Smoke detector beeps, Gila monster creeps, and one freaked out dog oh my

by Lorin Michel Sunday, April 24, 2016 8:04 PM

We have seven smoke detectors in the house, one in each of the bedrooms, one in the west hallway, one in the east hallway, and one on the way out to the garage. We also have two carbon monoxide sensors. One of the east side sensors calls out a mechanical "fire." We found this out shortly after we moved in and it went off one very early morning. We were up and out of bed like we'd been shot out of a cannon. It turned out it had a short, but it begged the question: why do smoke alarms only ever sound when you're sleeping? 

This question occurred to me last night as well. You can guess why based on the title of today's post. It was 2:50 am. Riley had already become agitated several hours before when he was sure he saw something anything and maybe a bear outside. He squealed at the bedroom window as he stared out into the still illuminated night. The moon is waning but it was full just two nights ago so it's fairly bright. Then he raced to the bathroom window, the floor to ceiling wall of glass behind the bathtub. He wedged himself between the tub and the glass and squealed some more. I didn't have to see him do this to know where he was. He does this all day long. On his third trip between the two rooms, I got up to look. I saw no bears, no things. I gave him a kiss and told him to get back in bed. He did. And all was quiet for about two more hours. 

Then. Beep.

Oh, crap. Beep.

Come on. 


The smoke detector in the bedroom was having a battery moment. It’s the kind of beep you want to ignore because you know it’s not smoke nor fire, but it’s so high-pitched and shrill that it’s impossible to sleep through it. Plus the dog was completely freaked out. I imagine the every 30 or 40 second BEEP hurt his ears. It did mine. We trudged out to garage to get the ladder, Riley leading the way, his tail tucked firmly between his legs. He was getting out of the house and away from the noise and fast. While Kevin maneuvered the ladder into the house I took the dog out to pee. There was a baby deer standing on the rocks looking down at us. I wondered if his parents knew where he was at that hour of the morning.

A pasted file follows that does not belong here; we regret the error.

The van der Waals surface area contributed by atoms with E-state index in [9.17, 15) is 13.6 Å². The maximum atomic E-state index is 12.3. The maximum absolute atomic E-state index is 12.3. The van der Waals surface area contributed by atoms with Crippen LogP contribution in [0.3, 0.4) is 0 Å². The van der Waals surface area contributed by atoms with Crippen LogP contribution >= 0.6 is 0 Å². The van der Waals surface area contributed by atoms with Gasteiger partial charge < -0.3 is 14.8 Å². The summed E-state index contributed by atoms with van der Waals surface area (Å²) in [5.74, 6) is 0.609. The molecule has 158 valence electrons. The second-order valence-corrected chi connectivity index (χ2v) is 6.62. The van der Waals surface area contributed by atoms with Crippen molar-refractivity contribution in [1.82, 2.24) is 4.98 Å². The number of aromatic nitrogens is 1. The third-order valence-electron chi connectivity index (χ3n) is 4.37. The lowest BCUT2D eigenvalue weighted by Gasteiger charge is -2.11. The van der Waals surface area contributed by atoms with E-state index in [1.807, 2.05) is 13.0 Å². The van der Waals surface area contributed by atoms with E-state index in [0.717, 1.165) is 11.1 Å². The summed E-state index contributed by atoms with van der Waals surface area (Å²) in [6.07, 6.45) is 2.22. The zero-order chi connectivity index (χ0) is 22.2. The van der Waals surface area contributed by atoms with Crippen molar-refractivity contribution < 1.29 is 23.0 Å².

We finally got the battery replaced, but it took at least 30 minutes to coax the dog back into the bedroom. Kevin finally lured him with cookies. An hour plus later, we finally got back to sleep. All of us. 

This morning it was as if the beeping had never happened. Except for the fact that we were exhausted and our eyes were puffy and we were cranky and the dog didn’t even want to get up. He finally did, and Kevin let him out on the deck. Within minutes, he was barking and howling and whining and pawing at the edge of the deck underneath the rail. Let me at ’em. This was more than the usual someone-is-driving-by-on-the-road-below-and-I-must-be-alert fuss. This was real. Something was down there. Kevin, manly man that he is, went to check. It was 8 am, the sun was already warm. The morning had been fairly quiet up until that point. He returned to the door within about 20 seconds, motioning me to come quickly. You gotta see this. 

And there it was, down below the rail, on the desert floor, motoring south, as quickly as they ever motor: the season’s first official Gila monster. Pale orange and black and about 15 inches long. And Riley did not like it one bit.

Within a five-hour period he encountered a rudely beeping smoke detector and a slinking lizard. It would be enough to freak out a low-key and mellow dog, neither of which have ever been used to described our Riley.

Somewhere in the hills above, the baby deer was still watching. That’ll be enough to send Riley Boo to the moon tonight. Oh my.

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